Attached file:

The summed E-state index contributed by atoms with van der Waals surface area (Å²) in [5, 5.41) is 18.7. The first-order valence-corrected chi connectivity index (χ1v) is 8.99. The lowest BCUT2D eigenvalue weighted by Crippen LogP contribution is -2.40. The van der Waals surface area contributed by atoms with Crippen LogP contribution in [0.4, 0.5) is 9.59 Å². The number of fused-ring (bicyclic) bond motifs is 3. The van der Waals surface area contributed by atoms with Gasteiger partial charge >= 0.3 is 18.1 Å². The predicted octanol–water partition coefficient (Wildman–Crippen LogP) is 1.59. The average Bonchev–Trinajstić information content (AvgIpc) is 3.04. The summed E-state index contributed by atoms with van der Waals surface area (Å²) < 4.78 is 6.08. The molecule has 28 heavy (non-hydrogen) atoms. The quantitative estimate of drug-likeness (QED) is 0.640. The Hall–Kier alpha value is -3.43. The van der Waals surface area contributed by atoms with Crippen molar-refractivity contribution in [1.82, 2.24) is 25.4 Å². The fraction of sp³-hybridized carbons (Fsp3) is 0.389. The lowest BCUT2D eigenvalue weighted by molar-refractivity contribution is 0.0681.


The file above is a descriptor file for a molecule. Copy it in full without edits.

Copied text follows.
The summed E-state index contributed by atoms with van der Waals surface area (Å²) in [5, 5.41) is 18.7. The first-order valence-corrected chi connectivity index (χ1v) is 8.99. The lowest BCUT2D eigenvalue weighted by Crippen LogP contribution is -2.40. The van der Waals surface area contributed by atoms with Crippen LogP contribution in [0.4, 0.5) is 9.59 Å². The number of fused-ring (bicyclic) bond motifs is 3. The van der Waals surface area contributed by atoms with Gasteiger partial charge >= 0.3 is 18.1 Å². The predicted octanol–water partition coefficient (Wildman–Crippen LogP) is 1.59. The average Bonchev–Trinajstić information content (AvgIpc) is 3.04. The summed E-state index contributed by atoms with van der Waals surface area (Å²) < 4.78 is 6.08. The molecule has 28 heavy (non-hydrogen) atoms. The quantitative estimate of drug-likeness (QED) is 0.640. The Hall–Kier alpha value is -3.43. The van der Waals surface area contributed by atoms with Crippen molar-refractivity contribution in [1.82, 2.24) is 25.4 Å². The fraction of sp³-hybridized carbons (Fsp3) is 0.389. The lowest BCUT2D eigenvalue weighted by molar-refractivity contribution is 0.0681.